A novel about coffee, shopping, circumstantial murder, and love.
Winner of the 2019 Quill Prose Award from red Hen Press
Last November, I found a dead body inside the freezer that my roommate keeps inside the garage. My first thought was to call the police, but Jignesh hadn’t paid his share of the rent just yet. It wasn’t due until the thirtieth, and you know how difficult it is to find people who pay on time. Jignesh always does. Also, he had season tickets for the LA Opera, and well . . . Madame Butterfly. Tosca. The Flying Dutchman . . . at the Dorothy Chandler . . . you cannot say no to that, can you? Well, it’s been a few good months now—Madame Butterfly was just superb, thank you. However, last Friday, I found a second body inside that stupid freezer in the garage. This time I’m evicting Jignesh. My house isn’t a mortuary . . . alas, I need to come up with some money first. You’ll understand, therefore, that I desperately need to sell this novel. Just enough copies to help me survive until I find a job . . . what could I do that doesn’t demand too much effort? We have a real treasure here, anyhow. Some chapters are almost but not quite pornographic. You could safely lend this to nana afterward!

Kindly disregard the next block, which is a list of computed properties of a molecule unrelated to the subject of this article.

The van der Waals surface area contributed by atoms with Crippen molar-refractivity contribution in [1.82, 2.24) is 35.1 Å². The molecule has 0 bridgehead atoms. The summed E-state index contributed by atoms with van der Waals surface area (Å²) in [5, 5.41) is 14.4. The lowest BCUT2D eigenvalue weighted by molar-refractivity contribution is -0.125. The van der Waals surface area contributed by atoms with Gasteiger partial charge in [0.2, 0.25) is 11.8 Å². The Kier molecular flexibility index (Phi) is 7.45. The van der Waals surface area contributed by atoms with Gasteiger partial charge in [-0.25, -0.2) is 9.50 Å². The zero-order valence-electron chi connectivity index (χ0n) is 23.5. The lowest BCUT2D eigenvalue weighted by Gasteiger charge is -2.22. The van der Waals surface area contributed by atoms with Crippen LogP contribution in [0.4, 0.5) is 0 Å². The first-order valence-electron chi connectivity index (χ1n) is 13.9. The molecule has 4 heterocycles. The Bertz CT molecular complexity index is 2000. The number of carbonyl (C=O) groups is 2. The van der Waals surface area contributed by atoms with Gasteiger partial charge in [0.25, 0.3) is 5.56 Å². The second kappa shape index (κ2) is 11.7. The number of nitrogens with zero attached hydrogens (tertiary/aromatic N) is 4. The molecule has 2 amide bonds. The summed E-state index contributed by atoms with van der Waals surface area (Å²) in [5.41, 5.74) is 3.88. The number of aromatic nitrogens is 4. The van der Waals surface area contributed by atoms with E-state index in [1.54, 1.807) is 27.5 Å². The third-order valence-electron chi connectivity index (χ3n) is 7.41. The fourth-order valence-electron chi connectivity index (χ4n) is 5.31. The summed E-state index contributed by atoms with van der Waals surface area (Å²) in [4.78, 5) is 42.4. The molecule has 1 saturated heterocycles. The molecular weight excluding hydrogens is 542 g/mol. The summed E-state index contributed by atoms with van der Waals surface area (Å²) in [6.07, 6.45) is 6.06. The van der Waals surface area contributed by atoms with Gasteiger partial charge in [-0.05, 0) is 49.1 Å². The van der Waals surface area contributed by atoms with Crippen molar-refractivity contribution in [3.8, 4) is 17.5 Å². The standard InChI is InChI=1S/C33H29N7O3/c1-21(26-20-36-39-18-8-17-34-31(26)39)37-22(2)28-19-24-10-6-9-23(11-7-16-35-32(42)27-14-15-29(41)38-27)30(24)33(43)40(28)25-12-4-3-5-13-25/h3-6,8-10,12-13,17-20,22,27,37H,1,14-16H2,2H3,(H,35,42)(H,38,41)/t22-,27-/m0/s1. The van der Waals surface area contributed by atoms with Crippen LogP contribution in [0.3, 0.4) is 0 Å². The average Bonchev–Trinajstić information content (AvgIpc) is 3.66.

“The most irredeemable and meticulously fashioned ne’er-do-wells I’ve ever rooted for. Murder in LA has never been such lurid, frothy fun.”—Dave Caplan, Executive Producer of The Conners.
“Fresh, highly original, and whiplash funny, Allende serves up a story in a voice like no other I’ve ever read. It’s often profane but by equal turns poignant—and I found myself laughing out loud from the start.”—Susan Jane Gilman, Author of Donna Has Left The Building.
“The unapologetically wicked characters of Carlos Allende’s darkly comedic novel are beyond salvation, no matter the legal (or emotional) crimes they’re committing. But that’s the fun for us. Allende’s masterful comedy of errors comes out hot and reaches a frenetic pace by the climax of Jignesh’s and Charlie’s hijinks—but all’s well that ends well, even if it didn’t end well for those who crossed their paths. Funny, shocking, and depraved, this novel warns us about what happens when our darkest impulses drag themselves into the light.”—Charles Jensen, author of Nanopedia